Capital gains tax, the tax on the profit made from a sale, can take a large chunk out of your profits, if you're not careful. For many people, particularly those who have made significant improvements on a piece of real estate or have seen their area grow in value, capital gains tax can be a major concern and eat a great deal of their profits.
An example of capital gains tax would be for a home you bought for $100,000 and sold for $700,000. The $600,000 profit is capital gains. Some or all of it is taxable, depending on how you handled your home while you owned it.
There is a capital gains credit available for homeowners. It's $250,000 for a single filer and $500,000 for a couple who are married, filing jointly.
There are rules that can trigger capital gains tax:
- If you didn't live in the house for at least 2 years of the time you owned.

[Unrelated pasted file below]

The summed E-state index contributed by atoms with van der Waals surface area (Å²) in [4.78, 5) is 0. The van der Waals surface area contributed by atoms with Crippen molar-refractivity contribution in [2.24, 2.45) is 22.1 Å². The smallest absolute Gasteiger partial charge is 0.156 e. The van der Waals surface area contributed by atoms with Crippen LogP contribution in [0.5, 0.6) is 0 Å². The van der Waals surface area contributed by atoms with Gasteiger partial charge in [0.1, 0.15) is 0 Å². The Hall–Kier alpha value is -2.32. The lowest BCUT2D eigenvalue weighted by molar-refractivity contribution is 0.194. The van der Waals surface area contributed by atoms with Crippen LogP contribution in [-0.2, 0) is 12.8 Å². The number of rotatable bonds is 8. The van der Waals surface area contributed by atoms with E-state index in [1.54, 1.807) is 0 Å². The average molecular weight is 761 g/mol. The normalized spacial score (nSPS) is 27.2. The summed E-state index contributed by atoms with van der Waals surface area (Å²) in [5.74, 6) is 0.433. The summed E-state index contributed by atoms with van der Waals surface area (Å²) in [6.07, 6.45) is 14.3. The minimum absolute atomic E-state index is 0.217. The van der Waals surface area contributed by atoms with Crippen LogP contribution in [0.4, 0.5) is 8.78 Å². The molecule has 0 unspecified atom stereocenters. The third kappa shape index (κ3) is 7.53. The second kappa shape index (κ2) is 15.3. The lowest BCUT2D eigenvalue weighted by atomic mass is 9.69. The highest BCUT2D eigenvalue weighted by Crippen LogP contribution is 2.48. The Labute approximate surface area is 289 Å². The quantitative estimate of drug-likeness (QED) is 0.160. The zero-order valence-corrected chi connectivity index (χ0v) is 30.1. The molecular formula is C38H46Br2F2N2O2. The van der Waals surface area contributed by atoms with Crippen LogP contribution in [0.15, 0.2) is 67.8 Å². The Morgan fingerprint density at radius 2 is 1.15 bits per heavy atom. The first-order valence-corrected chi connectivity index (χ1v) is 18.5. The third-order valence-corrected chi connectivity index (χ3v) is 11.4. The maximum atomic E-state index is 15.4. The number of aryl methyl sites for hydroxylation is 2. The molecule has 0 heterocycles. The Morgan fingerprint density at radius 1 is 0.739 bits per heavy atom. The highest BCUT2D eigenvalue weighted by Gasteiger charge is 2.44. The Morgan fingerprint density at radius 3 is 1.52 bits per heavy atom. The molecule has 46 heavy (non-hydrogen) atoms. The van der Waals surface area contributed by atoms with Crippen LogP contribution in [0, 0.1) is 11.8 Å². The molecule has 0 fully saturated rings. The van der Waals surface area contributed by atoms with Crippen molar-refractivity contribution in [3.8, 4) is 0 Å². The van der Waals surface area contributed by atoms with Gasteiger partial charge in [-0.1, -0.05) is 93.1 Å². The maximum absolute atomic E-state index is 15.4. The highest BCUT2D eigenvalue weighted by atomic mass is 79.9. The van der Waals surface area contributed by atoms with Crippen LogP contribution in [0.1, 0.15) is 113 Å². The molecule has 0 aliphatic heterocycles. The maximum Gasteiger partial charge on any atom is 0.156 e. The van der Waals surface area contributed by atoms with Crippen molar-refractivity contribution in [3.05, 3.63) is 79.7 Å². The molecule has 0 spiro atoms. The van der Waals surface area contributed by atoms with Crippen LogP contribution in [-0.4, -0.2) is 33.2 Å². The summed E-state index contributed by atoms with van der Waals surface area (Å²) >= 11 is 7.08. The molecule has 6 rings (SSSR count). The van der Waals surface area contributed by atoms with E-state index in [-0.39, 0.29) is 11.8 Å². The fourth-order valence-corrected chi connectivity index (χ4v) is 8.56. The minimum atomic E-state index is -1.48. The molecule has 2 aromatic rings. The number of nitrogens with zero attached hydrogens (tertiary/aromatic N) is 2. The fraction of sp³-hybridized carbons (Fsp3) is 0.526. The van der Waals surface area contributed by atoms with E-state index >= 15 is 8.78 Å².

- If it wasn't your primary residence.
- If you owned it less than two years before you sold it.
- If you claimed the exclusion in the two years before the sale of this home.
- If you used a 1031 exchange to purchase the home in last five years.
- If you're subject to the expatriate tax.
If you owned the house for less than a year, the sale can subject to short-term capital gains tax rate, which is even higher. Otherwise, the capital gains tax is 15% to 20%.
In the example above, if you're married, filing jointly, you can take the $500,000 exclusion. That would mean you would only pay capital gains tax on $100,000, if you've met the other criteria.
Knowing these rules going into the purchase of a home can make it much easier to save money later. Plan to live in the house for at least 2 years. Plan to hold on to it for at least two years. It's not hard for the average homeowner to avoid the capital gains tax, but for investors and flippers, it can mean a significant chuck out of their profits.
King Realty Group does not provide tax, legal or accounting advice. This material has been prepared for informational purposes only, and is not intended to provide, and should not be relied on for, tax, legal or accounting advice. You should consult your own tax, legal and accounting advisors before engaging in any transaction.